REMITTANCE fees are too high in the Caribbean, says economist Marla Dukharan.
“Remittance fees in the Caribbean are nearly double those of Central America, which is also another heavily dependent region on remittances. The average cost of remittances in the region is 8.9 per cent of the transaction and it can get as high as 11 per cent,” she said yesterday.
Speaking as spokesperson for the Caribbean Settlement Network at the Caribbean Information Communications Technology Collaboration Forum at the Hilton Trinidad in Port of Spain Dukharan called for the public and private sectors in the region to work together to have better internet infrastructure to facilitate wireless cash transfers with ease.
“The region spends between US$777 million and US$1.4 billion per year in banking fees for Caribbean remittances. Could you imagine if this US$1.4 billion were in the hands of the people who needed it the most?” she asked.
Removal of restrictions
Dukharan, who is also chief economist at Bitt Inc, pointed to an app developed by the Caribbean Settlement Network which allows users to do wireless cash transfers without being charged fees imposed by money transfer agencies.
“That’s why governments and central banks need to also come up with a solution on how to make the app from the Caribbean Settlement Network feasible in the region and also improve digital connectivity,” Dukharan said.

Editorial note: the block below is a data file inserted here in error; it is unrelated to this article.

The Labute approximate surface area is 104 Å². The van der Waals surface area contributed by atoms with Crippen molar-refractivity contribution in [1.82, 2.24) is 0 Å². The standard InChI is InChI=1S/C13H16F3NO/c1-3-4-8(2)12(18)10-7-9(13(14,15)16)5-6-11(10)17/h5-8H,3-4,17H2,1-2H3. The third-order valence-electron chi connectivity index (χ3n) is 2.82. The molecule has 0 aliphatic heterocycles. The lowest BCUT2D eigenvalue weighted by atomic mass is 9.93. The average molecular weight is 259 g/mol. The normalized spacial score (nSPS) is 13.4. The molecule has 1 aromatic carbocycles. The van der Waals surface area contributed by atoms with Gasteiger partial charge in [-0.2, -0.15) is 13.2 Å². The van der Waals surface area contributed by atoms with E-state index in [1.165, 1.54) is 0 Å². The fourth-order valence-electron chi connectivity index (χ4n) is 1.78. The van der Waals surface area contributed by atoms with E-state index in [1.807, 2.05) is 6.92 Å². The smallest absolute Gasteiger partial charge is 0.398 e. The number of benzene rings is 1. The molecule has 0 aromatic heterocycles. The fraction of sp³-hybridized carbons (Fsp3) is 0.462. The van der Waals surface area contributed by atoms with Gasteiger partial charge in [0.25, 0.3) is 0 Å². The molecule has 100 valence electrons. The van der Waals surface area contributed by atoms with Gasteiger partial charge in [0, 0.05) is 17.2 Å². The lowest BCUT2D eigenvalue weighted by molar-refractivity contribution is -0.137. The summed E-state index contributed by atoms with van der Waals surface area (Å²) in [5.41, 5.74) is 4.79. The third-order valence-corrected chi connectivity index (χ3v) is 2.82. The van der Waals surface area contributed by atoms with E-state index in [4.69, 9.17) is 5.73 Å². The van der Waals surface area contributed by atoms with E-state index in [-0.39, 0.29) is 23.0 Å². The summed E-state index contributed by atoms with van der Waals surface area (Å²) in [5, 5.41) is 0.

She noted, however, that the Revised Treaty of Chaguaramas under Article 40 dealt with the removal of restrictions on movement of capital and currency transactions.
And governments have silently promised to provide a proper functioning of the Caribbean Single Market Economy (CSME), she added.
Dukharan said the Caribbean Settlement Network, along with the Caribbean Telecommunications Union, will be meeting with the Caricom Heads of Government soon to discuss the implementation of the app which facilitates the use of digital currency.
“If the Caricom Heads of Government do not support this move we have a coalition that is willing to go this route,” she said, adding that the Central Bank in the Bahamas and the Eastern Caribbean had already created networks of digital currency domestically.